At first I found the crimes the White House Plumbers committed to be rather surreal, as though I had suddenly awakened from a nightmare. But as the story developed over the coming months, reported by Woodward and Bernstein in the Washington Post, I came to realize it wasn’t out of the ordinary for a politician like Nixon. Of course, when you think about it, he’d try a stunt like that. Still, it came out of left field and stunned me. I don’t know why I was so astounded, especially after all I went through concerning Vietnam and the anti-war movement, my countercultural leanings, going against my Republican upbringing—which had been difficult to break away from. Your parents’ imprints, they lay on the grid of your early life and are hard to jettison. But it can be done. Just takes some time and an open mind. Still, the presidency was all about politics—well, that’s what I thought—and even though politics can be immoral and wrong and shady, it was just politics. As usual. But criminal? That was a new one for me.
I had never lived through something like that before. Maybe I was naïve. In the late fifties and sixties I felt we were finally opening up as a society, not closing back down. The counterculture and flower children, free love and pot. We were far from perfect, but at least it was a start. Hard to turn idealism into reality. Still, Watergate changed everything, especially how we view and think of the president. Nixon, the first president in the history of the United States to resign, did so on August 8, 1974. He left office the next day in a helicopter from the White House Lawn, sporting the peace sign with his fists upraised. Yes, that was new. And scary.
Remember: Life is Good
I was out hiking above the Boulder Flatirons in Colorado the day the break-in at the Watergate came to light, lighting up a host of fresh joints under a blazing sun with good friends. Sitting on warm rocks under a cloudless sky. The smell of piñon mingled with the aroma of the Panama Red, permeating the air around me. A cloud of blasting joy. We had gallon jugs of cheap Gallo Wine and, as we chatted and enjoyed the sun and clouds, the wine and pot, I thought to myself, and even announced to the group, that life was indeed good. We were still high and in good spirits when we got home. For some reason, I turned on the TV.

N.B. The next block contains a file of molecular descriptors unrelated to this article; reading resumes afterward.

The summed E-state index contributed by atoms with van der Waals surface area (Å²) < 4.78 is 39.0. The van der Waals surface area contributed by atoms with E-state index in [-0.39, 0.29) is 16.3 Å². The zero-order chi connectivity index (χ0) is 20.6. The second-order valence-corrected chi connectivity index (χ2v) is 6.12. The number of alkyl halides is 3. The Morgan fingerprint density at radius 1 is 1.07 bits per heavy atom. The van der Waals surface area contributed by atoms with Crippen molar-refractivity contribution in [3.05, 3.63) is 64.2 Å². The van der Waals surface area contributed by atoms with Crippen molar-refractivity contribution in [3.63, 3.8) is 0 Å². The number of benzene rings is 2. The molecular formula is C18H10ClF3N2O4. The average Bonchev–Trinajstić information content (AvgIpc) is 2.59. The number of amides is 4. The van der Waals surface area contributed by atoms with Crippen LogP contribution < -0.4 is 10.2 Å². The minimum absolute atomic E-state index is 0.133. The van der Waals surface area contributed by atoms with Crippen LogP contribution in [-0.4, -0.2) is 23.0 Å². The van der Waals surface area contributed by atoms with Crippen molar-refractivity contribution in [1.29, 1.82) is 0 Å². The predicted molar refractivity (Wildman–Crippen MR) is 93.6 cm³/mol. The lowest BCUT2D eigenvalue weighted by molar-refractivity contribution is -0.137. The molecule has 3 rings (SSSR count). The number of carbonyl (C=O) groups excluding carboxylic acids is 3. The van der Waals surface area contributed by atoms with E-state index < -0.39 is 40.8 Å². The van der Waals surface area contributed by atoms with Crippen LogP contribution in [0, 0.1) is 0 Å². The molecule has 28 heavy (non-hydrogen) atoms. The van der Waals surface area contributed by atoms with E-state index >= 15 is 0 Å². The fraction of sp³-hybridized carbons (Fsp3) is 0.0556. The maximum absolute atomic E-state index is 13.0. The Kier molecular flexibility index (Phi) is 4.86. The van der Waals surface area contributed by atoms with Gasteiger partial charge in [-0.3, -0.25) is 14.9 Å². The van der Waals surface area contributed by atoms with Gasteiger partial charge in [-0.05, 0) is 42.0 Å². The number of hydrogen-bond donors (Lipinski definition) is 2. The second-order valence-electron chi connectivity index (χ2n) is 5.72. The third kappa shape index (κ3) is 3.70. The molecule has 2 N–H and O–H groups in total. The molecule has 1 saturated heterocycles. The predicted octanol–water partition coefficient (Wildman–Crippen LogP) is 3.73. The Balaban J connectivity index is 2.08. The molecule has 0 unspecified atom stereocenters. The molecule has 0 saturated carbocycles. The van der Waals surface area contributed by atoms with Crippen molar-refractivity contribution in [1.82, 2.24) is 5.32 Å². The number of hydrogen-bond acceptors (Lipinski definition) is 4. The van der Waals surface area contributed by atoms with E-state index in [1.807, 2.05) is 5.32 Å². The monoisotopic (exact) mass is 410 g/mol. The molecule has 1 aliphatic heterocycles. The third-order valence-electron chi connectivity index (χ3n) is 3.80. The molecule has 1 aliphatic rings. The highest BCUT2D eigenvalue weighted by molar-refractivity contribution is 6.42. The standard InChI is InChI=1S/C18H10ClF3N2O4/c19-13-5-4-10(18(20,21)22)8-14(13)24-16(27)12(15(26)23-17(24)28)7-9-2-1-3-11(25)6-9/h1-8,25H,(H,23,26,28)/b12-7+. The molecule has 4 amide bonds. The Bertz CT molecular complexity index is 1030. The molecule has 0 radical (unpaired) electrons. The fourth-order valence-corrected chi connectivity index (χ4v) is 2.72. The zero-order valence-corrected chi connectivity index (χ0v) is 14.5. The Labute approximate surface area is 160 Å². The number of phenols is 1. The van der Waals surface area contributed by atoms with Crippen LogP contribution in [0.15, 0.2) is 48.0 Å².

Remember: Life can Turn on You in an Instant
Just when you think life is grand, that’s when you have to watch your backside. You’re only as good as your last moment. The news that night was all about the break-in at the Watergate Complex. An unreality TV show of epic proportions was unraveling in front of us and it made me queasy, brought me down so fast I nearly fell through the concrete floor (what the hell had I been smoking—or not smoking?). But seriously, what kind of man was at the helm of our country? Howdy Doody? Gilligan from Gilligan’s Island? How did we let it happen? How and why do we vote for men like this, when we know damn well they’re crooks—or worse? Where the hell are their moral compasses? Nixon didn’t have one. Neither does Trump. Authoritarians like these monsters bend the rules to fit their needs. No, they break the rules and rarely do they ever get caught. Except when they commit their brazen acts, thinking nothing or no one can catch them. Like Watergate. Like the Russians meddling in our elections. Or colluding with them.
The Once and Future Deep Throat
So I have to wonder, who will the Deep Throat of this age turn out to be? Perhaps it’s not one person, but many. It’s only a matter of time before we find out. There have been numerous leaks about Trump every week it seems, all from his minions in the Whitewash House. Still, Robert Mueller’s investigation proceeds unabated—until Trump fires him. (Apparently, he tried to in July of 2017). I wonder what he has to hide? What he’s trying to obstruct? Not acting like an innocent man. We shall see. If history has anything to say about it, something similar will certainly happen and Trump will leave office in disgrace. It’s all happened before. We’re living in a dream. Or a nightmare.
Related – Throwback Thursday: The Pentagon Papers